It appears that the Ministry of Health has put a kibosh on the much-discussed mandatory generic prescription plan after all. Newspaper reports say that they have advised the Prime Minister’s office of a potential scarcity of “quality” medicines should the administration proceed with their plans. The report further says that the Ministry anticipates if “unbranded generics” were procured exclusively by Jan Aushadi stores, in about two years time, we may make a dent in addressing the underlying problem.

This admission by the MoH begs several questions. First, how could the PMO let the Prime Minister make such a public proclamation of a potential scheme without basic understanding of the dynamics that affect the current situation? Doesnt this volte-face damage the PM’s credibility? What lessons does the PMO derive from this fiasco?

Second, in recommending that the supply-chain for Jan Aushadi stores be exclusively “unbranded generics” while at the same time, acknowledging that our supply chain largely consists  of therapeutically unproven and and potentially unsafe medicines, what does the MoH’s recommendation do to Public Health? Are they saying that somehow unbranded generics will all be of good quality and proven therapeutic efficacy in two years? Where is the plan to make that happen?

We can continue to distract the attention of our citizens with phrases like “doctor-big pharma nexus” and “big pharma-chemist nexus”, both of which have some truth to them; but unless we are ready to address the underlying problem, I am willing to bet that even after five years we will still be talking of these same issues.

The underlying problem we refuse to acknowledge is that we do not have a regulatory framework and robust institutions to ensure good quality, affordable medicines in our country. And until that changes, we will continue to debate and argue about these peripheral issues; and nothing will change. Let me illustrate it with a few examples.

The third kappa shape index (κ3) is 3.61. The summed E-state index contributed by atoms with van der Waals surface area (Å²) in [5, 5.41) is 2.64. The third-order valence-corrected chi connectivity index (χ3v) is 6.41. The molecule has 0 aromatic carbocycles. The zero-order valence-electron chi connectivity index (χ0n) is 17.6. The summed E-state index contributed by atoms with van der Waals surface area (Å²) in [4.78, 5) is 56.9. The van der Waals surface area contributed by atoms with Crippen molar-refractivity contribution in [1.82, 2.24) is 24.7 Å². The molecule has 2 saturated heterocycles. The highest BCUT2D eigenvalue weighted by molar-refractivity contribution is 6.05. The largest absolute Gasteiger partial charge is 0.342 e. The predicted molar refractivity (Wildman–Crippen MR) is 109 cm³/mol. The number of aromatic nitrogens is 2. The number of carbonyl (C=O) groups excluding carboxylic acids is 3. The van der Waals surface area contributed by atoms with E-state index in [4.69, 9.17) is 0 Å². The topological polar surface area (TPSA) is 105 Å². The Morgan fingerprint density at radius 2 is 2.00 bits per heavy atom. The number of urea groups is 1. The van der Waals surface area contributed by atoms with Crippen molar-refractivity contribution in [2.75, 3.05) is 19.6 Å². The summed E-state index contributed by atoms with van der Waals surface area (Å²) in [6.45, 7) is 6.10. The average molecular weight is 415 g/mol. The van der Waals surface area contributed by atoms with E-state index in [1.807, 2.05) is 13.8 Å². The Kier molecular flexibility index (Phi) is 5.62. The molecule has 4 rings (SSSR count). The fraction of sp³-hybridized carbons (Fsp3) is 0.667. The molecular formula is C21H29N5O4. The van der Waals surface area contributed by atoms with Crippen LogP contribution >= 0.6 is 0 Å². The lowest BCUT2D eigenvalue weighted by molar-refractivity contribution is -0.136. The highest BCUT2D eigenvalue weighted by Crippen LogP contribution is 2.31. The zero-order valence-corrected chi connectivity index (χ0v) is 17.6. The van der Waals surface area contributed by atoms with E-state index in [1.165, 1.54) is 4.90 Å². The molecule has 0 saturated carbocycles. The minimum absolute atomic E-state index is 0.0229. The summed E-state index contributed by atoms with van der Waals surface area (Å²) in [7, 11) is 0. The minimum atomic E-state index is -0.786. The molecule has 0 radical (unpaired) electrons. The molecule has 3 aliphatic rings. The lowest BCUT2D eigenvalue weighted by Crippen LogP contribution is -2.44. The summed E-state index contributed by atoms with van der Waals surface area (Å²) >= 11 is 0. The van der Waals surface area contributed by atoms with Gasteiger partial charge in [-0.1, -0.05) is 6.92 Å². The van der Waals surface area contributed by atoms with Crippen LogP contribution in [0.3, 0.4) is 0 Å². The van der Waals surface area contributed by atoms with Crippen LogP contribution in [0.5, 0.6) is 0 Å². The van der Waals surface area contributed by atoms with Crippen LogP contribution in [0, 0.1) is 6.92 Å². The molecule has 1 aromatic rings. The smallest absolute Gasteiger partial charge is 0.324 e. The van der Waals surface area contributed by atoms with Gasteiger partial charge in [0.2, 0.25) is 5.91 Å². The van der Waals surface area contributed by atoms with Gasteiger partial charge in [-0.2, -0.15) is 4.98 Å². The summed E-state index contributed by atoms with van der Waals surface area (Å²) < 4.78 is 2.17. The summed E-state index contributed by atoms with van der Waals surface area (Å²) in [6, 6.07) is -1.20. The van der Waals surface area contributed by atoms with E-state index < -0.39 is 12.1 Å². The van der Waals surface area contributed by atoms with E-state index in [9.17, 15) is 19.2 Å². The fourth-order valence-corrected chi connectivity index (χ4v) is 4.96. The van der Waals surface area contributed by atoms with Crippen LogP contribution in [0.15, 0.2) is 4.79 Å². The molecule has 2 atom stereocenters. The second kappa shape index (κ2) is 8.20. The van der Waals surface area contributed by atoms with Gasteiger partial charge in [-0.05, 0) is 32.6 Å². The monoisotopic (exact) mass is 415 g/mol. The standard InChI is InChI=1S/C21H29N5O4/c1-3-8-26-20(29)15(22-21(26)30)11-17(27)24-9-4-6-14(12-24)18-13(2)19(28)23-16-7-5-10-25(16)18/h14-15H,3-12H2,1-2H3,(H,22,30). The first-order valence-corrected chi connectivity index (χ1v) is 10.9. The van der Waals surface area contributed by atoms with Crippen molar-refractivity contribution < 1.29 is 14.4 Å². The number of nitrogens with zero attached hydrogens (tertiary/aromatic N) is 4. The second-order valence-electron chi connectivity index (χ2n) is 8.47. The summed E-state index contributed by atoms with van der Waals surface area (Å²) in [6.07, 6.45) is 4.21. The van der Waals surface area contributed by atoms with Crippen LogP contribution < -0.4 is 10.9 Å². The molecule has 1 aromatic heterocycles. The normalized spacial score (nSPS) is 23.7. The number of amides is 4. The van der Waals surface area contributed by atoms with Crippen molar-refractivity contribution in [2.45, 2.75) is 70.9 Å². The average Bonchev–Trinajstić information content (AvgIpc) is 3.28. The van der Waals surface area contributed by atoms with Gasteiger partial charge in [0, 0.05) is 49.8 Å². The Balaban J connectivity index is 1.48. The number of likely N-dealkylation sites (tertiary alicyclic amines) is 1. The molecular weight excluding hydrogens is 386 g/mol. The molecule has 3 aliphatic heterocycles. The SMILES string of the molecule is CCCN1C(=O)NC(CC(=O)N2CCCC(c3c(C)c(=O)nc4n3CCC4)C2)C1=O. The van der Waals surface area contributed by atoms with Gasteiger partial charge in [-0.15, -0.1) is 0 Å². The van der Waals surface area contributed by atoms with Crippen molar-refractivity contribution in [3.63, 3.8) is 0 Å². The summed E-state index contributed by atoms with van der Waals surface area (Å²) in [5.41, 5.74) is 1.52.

Despite the mis-directed rhetoric about “fake-news” and “witch-hunt” in the context of Russian meddling in the US elections last year; no reasonable person, I mean no one (well, other than extreme partisans) questions the ability of the FBI and Special Counsel Robert Muller to get to the bottom of this issue. Have you asked yourself why? Because, successive US administrations across political parties over years have built the institution of the Federal Bureau of Investigation and its reputation as an independent investigative agency. Everyone knows that the FBI will do its job and the guilty will be brought to justice. It is never seen as a “caged-parrot” and that is why, even the most ardent supporters of the current US President cannot take potshots at the agency. Now, ask yourself do you have similar confidence in our institutions? Especially the CDSCO and the MoH? How well has political patronage served us as a nation?

Second, the US FDA has a new Commissioner, someone who has significant ties to the industry and has been a prominent member of a right-wing think tank. After his confirmation, his public actions have been toward addressing the same issues we are dealing with here in India, including access and affordability. If you look at his blog and the actions he has taken in the last two months, they are all based on factual data, like encouraging more competition by making public a list of drugs that have a single manufacturer to reduce drug-shortages.  Scott Gottlieb demonstrates exceptional leadership through his actions and his understanding of the industry guided by the principle of protecting Public Health of the citizens of the US. When was the last time you saw such leadership at the MoH and the CDSCO? And why should we accept any less?

If we are serious about providing affordable, good quality medicines to our citizens, lets us learn from what others are doing that is actually making a difference, not by announcing ill-conceived schemes. Get the right leadership at the MoH and the CDSCO. Overhaul the Drugs and Cosmetics Act and enforce the law of the land and hold manufacturers who make substandard medicine accountable. These are concrete actions that the PMO can take today, without any harebrained schemes.  The million dollar question is, will it?